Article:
The three classic types of MPNs — primary fibrosis, essential thrombocythemia, and polycythemia vera — are usually caused by mutations in the JAK2, CALR, or MPL genes.

Almost all people with chronic myeloid leukemia have a gene change called the Philadelphia chromosome, in which two different genes become improperly fused together. This leads to a new gene, BCR-ABL1, that encourages cells to grow.

MPN cells also frequently contain additional mutations in genes such as:

  • DNMT3A
  • TET2
  • ASXL1
  • EZH2
  • TP53

These mutations may play a role in which MPN symptoms a person experiences or their disease outlook.

Increasing Gene Mutations Over Time

Gene mutations build up over time. Although an MPN-causing mutation could occur at any point in a person’s life, the chances of this happening rise the more a person ages.

How Do Gene Mutations Occur?

In general, several factors can cause gene mutations. Genes can be damaged when a cell is exposed to things like radiation, ultraviolet light, cigarette smoke, or certain chemicals. Additionally, gene mutations can develop during the process of cell division (when a parent cell divides in order to form two new cells).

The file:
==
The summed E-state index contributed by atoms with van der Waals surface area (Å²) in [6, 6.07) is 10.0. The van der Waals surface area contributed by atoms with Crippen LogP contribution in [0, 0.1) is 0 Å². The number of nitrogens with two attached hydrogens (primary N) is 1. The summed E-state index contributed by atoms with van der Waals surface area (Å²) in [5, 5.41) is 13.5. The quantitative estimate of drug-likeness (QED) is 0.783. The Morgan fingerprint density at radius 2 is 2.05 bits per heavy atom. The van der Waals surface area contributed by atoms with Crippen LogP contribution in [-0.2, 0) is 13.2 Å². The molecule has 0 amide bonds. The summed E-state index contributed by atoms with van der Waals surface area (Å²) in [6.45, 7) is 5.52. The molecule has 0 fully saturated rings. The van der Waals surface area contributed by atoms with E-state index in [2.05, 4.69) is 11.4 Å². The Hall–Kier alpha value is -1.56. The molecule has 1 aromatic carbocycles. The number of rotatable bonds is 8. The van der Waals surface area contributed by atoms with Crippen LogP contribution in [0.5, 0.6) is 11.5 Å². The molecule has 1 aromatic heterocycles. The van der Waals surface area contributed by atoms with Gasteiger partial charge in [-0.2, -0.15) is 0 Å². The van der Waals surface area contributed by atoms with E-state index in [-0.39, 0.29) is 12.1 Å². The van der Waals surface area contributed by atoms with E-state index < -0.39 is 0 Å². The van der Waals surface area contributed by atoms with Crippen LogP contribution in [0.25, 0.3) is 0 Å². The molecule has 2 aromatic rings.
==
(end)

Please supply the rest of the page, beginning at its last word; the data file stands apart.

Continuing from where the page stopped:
During cell division, the parent cell copies its DNA (the substance that contains genes). It then passes on one copy to each of the two new cells. Occasionally, the cell makes a mistake when it is copying a particular gene, leading to a mutation.

Gene Mutations in Blood Cells

Many types of cells don’t typically grow and divide frequently after a person goes through development. However, the body is constantly making new blood cells. HSCs and other immature blood cells go through cell division frequently in order to produce new, mature blood cells.

This means that new mutations are constantly forming and being passed on to other cells. Researchers estimate that by the time a person turns 60, these quickly dividing cells could contain tens of thousands of mutations.

These mutations within blood cells can lead to a condition called clonal hematopoiesis (CH). CH is very common in older adults. It doesn’t cause symptoms, so most people don’t know they have it.

CH occurs when an HSC develops mutations and then goes on to create many copies of itself. This causes a person to have large numbers of blood cells that contain potential MPN-causing gene changes, including JAK2, DNMT3A, and TET2 mutations.

CH is not cancer. However, it leads to an increased risk that a person will develop blood cancers, including MPNs. When a person has CH, it is an indication that they likely have HSCs that contain high-risk gene mutations.